Section 6207. Policy statement on medical discovery, 
     development, delivery, and innovation.
       Section 6208. Policy statement on Federal regulatory 
     reform.
       Section 6209. Policy statement on higher education and 
     workforce development opportunity.
       Section 6210. Policy statement on the Department of 
     Veterans Affairs.
       Section 6211. Policy statement on Federal accounting 
     methodologies.
       Section 6212. Policy statement on reducing unnecessary, 
     wasteful, and unnecessary spending.
       Section 6213. Policy statement on deficit reduction through 
     the cancellation of unobligated balances.
       Section 6214. Policy statement on agency fees and spending.
       Section 6215. Policy statement on responsible stewardship 
     of taxpayer dollars.
       Section 6216. Policy statement on ``No Budget, No Pay.''
       Section 6217. Policy statement on national security 
     funding.

                              ALLOCATIONS

       As required under section 302 of the Congressional Budget 
     Act of 1974, the joint statement of managers includes 
     allocations of budget authority and outlays, based on the 
     conference agreement, to each of the authorizing committees 
     and the Committee on Appropriations of the House and Senate. 
     This joint statement allocates to the Committee on 
     Appropriations of the House and Senate a lump sum of 
     discretionary budget authority assumed in the concurrent 
     resolution and corresponding outlays for a single fiscal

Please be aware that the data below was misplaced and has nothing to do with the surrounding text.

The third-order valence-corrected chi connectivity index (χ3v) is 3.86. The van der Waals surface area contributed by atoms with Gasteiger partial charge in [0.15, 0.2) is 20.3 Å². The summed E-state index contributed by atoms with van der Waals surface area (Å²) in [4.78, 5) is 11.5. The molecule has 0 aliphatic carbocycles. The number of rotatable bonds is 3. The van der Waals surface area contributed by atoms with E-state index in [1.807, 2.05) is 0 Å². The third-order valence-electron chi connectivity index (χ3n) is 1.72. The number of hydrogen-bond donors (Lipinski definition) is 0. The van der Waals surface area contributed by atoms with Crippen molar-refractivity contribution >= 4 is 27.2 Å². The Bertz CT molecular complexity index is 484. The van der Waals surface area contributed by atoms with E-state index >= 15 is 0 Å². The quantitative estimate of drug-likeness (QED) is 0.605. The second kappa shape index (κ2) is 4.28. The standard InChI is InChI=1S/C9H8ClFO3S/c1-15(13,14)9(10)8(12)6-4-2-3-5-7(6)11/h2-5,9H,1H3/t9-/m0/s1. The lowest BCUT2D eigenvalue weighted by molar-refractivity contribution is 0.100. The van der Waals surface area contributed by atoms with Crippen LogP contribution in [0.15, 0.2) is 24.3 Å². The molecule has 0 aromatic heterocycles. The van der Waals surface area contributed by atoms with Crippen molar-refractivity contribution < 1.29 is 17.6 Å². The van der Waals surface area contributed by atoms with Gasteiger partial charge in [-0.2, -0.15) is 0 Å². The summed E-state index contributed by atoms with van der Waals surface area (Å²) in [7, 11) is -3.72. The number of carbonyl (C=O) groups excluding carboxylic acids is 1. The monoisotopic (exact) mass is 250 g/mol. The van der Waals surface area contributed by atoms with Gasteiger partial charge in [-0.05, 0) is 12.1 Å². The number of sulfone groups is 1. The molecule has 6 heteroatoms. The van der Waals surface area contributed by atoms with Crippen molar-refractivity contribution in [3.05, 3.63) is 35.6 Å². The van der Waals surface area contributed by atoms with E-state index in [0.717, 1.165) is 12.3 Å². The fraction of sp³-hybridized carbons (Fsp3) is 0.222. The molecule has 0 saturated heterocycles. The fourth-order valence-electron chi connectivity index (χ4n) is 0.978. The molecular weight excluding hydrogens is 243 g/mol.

year. It also provides allocations for each of the 
     authorizing committees in the House and Senate for fiscal 
     year 2016, commencing on October 1, 2015, and the 9 ensuing 
     fiscal years, fiscal years 2017 through 2025. These 
     allocations are as follows:

    TABLE 13.--ALLOCATION OF SPENDING AUTHORITY TO HOUSE COMMITTEE ON
                             APPROPRIATIONS
                        [In millions of dollars]
------------------------------------------------------------------------
                                                                 2016
------------------------------------------------------------------------
Base Discretionary Action:
    BA.....................................................    1,016,582
    OT.....................................................    1,156,644
Global War on Terrorism:
    BA.....................................................       96,287
    OT.....................................................       48,798
Current Law Mandatory:
    BA.....................................................      960,295
    OT.....................................................      952,912
------------------------------------------------------------------------


          TABLE 14.--ALLOCATION BY HOUSE AUTHORIZING COMMITTEE
               [On-budget amounts in millions of dollars]
------------------------------------------------------------------------
                                               2016          2016-2025
------------------------------------------------------------------------
Agriculture:
  Current Law:
    BA..................................          12,473         646,262
    OT..................................          12,775         640,246
  Resolution Change:
    BA..................................          -1,645        -302,149
    OT..................................            -347        -300,020
                                         -------------------------------
    Total:
      BA................................          10,828         344,113
      OT................................          12,428         340,226
                                         ===============================
Armed Services:
  Current Law:
    BA..................................         155,312       1,806,198
    OT..................................         159,556       1,804,314
  Resolution Change:
    BA..................................               0               0
    OT..................................               0               0